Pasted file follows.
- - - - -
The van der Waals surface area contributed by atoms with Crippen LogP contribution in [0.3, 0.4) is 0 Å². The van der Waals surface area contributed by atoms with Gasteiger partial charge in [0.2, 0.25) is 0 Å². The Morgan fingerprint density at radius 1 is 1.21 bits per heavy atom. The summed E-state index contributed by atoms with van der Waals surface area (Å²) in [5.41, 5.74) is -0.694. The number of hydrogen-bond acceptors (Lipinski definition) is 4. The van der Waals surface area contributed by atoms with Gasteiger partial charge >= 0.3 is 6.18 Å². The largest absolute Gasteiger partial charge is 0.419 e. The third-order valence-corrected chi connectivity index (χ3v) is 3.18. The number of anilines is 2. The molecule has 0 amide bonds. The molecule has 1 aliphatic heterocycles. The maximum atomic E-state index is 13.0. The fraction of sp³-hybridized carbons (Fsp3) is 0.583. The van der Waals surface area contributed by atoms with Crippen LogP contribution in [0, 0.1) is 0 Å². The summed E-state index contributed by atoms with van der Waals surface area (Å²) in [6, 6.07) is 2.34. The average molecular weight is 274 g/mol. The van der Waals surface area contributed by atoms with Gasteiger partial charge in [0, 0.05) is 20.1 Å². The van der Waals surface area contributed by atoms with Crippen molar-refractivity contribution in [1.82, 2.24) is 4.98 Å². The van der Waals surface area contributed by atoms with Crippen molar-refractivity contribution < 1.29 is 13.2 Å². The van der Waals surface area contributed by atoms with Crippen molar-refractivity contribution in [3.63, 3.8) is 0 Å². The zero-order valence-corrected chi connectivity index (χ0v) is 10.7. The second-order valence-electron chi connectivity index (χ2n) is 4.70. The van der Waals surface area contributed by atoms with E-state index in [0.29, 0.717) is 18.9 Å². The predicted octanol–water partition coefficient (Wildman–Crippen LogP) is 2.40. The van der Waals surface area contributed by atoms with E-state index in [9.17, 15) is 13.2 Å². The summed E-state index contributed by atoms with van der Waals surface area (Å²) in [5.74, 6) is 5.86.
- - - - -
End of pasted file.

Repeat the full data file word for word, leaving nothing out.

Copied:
The van der Waals surface area contributed by atoms with Crippen LogP contribution in [0.3, 0.4) is 0 Å². The van der Waals surface area contributed by atoms with Gasteiger partial charge in [0.2, 0.25) is 0 Å². The Morgan fingerprint density at radius 1 is 1.21 bits per heavy atom. The summed E-state index contributed by atoms with van der Waals surface area (Å²) in [5.41, 5.74) is -0.694. The number of hydrogen-bond acceptors (Lipinski definition) is 4. The van der Waals surface area contributed by atoms with Gasteiger partial charge >= 0.3 is 6.18 Å². The largest absolute Gasteiger partial charge is 0.419 e. The third-order valence-corrected chi connectivity index (χ3v) is 3.18. The number of anilines is 2. The molecule has 0 amide bonds. The molecule has 1 aliphatic heterocycles. The maximum atomic E-state index is 13.0. The fraction of sp³-hybridized carbons (Fsp3) is 0.583. The van der Waals surface area contributed by atoms with Crippen LogP contribution in [0, 0.1) is 0 Å². The summed E-state index contributed by atoms with van der Waals surface area (Å²) in [6, 6.07) is 2.34. The average molecular weight is 274 g/mol. The van der Waals surface area contributed by atoms with Gasteiger partial charge in [0, 0.05) is 20.1 Å². The van der Waals surface area contributed by atoms with Crippen molar-refractivity contribution in [1.82, 2.24) is 4.98 Å². The van der Waals surface area contributed by atoms with Crippen molar-refractivity contribution < 1.29 is 13.2 Å². The van der Waals surface area contributed by atoms with Crippen molar-refractivity contribution in [3.63, 3.8) is 0 Å². The zero-order valence-corrected chi connectivity index (χ0v) is 10.7. The second-order valence-electron chi connectivity index (χ2n) is 4.70. The van der Waals surface area contributed by atoms with E-state index in [0.29, 0.717) is 18.9 Å². The predicted octanol–water partition coefficient (Wildman–Crippen LogP) is 2.40. The van der Waals surface area contributed by atoms with E-state index in [9.17, 15) is 13.2 Å². The summed E-state index contributed by atoms with van der Waals surface area (Å²) in [5.74, 6) is 5.86.